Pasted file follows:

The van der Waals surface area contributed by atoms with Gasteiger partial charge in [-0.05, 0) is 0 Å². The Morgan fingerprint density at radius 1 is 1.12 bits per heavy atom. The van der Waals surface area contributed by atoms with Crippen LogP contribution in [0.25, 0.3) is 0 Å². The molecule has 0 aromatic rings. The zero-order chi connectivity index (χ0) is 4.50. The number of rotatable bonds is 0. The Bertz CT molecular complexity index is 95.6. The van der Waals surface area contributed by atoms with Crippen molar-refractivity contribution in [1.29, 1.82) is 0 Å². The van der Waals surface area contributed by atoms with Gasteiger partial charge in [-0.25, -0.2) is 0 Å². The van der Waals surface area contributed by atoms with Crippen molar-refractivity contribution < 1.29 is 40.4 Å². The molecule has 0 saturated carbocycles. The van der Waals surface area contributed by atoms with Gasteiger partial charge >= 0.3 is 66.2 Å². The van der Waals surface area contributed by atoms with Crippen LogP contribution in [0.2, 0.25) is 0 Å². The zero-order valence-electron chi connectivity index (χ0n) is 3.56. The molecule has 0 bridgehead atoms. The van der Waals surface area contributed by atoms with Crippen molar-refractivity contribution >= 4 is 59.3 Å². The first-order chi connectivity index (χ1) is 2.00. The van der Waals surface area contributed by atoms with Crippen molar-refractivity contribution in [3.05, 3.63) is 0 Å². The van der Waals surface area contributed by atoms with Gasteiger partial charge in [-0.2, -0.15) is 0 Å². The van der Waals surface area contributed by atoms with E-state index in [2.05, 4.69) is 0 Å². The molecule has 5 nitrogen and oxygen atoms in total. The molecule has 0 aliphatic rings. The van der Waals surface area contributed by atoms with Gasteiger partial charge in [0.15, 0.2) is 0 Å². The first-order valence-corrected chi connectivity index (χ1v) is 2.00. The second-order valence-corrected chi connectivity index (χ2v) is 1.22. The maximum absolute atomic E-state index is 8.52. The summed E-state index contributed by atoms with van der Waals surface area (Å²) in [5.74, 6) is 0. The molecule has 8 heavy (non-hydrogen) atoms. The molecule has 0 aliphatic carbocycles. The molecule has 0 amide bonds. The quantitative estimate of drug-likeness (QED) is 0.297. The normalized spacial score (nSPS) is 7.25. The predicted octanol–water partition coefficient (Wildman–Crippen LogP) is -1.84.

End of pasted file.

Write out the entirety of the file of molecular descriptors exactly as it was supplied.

The van der Waals surface area contributed by atoms with Gasteiger partial charge in [-0.05, 0) is 0 Å². The Morgan fingerprint density at radius 1 is 1.12 bits per heavy atom. The van der Waals surface area contributed by atoms with Crippen LogP contribution in [0.25, 0.3) is 0 Å². The molecule has 0 aromatic rings. The zero-order chi connectivity index (χ0) is 4.50. The number of rotatable bonds is 0. The Bertz CT molecular complexity index is 95.6. The van der Waals surface area contributed by atoms with Crippen molar-refractivity contribution in [1.29, 1.82) is 0 Å². The van der Waals surface area contributed by atoms with Gasteiger partial charge in [-0.25, -0.2) is 0 Å². The van der Waals surface area contributed by atoms with Crippen molar-refractivity contribution < 1.29 is 40.4 Å². The molecule has 0 saturated carbocycles. The van der Waals surface area contributed by atoms with Gasteiger partial charge >= 0.3 is 66.2 Å². The van der Waals surface area contributed by atoms with Crippen LogP contribution in [0.2, 0.25) is 0 Å². The zero-order valence-electron chi connectivity index (χ0n) is 3.56. The molecule has 0 bridgehead atoms. The van der Waals surface area contributed by atoms with Crippen molar-refractivity contribution >= 4 is 59.3 Å². The first-order chi connectivity index (χ1) is 2.00. The van der Waals surface area contributed by atoms with Crippen molar-refractivity contribution in [3.05, 3.63) is 0 Å². The van der Waals surface area contributed by atoms with Gasteiger partial charge in [-0.2, -0.15) is 0 Å². The van der Waals surface area contributed by atoms with E-state index in [2.05, 4.69) is 0 Å². The molecule has 5 nitrogen and oxygen atoms in total. The molecule has 0 aliphatic rings. The van der Waals surface area contributed by atoms with Gasteiger partial charge in [0.15, 0.2) is 0 Å². The first-order valence-corrected chi connectivity index (χ1v) is 2.00. The second-order valence-corrected chi connectivity index (χ2v) is 1.22. The maximum absolute atomic E-state index is 8.52. The summed E-state index contributed by atoms with van der Waals surface area (Å²) in [5.74, 6) is 0. The molecule has 8 heavy (non-hydrogen) atoms. The molecule has 0 aliphatic carbocycles. The molecule has 0 amide bonds. The quantitative estimate of drug-likeness (QED) is 0.297. The normalized spacial score (nSPS) is 7.25. The predicted octanol–water partition coefficient (Wildman–Crippen LogP) is -1.84.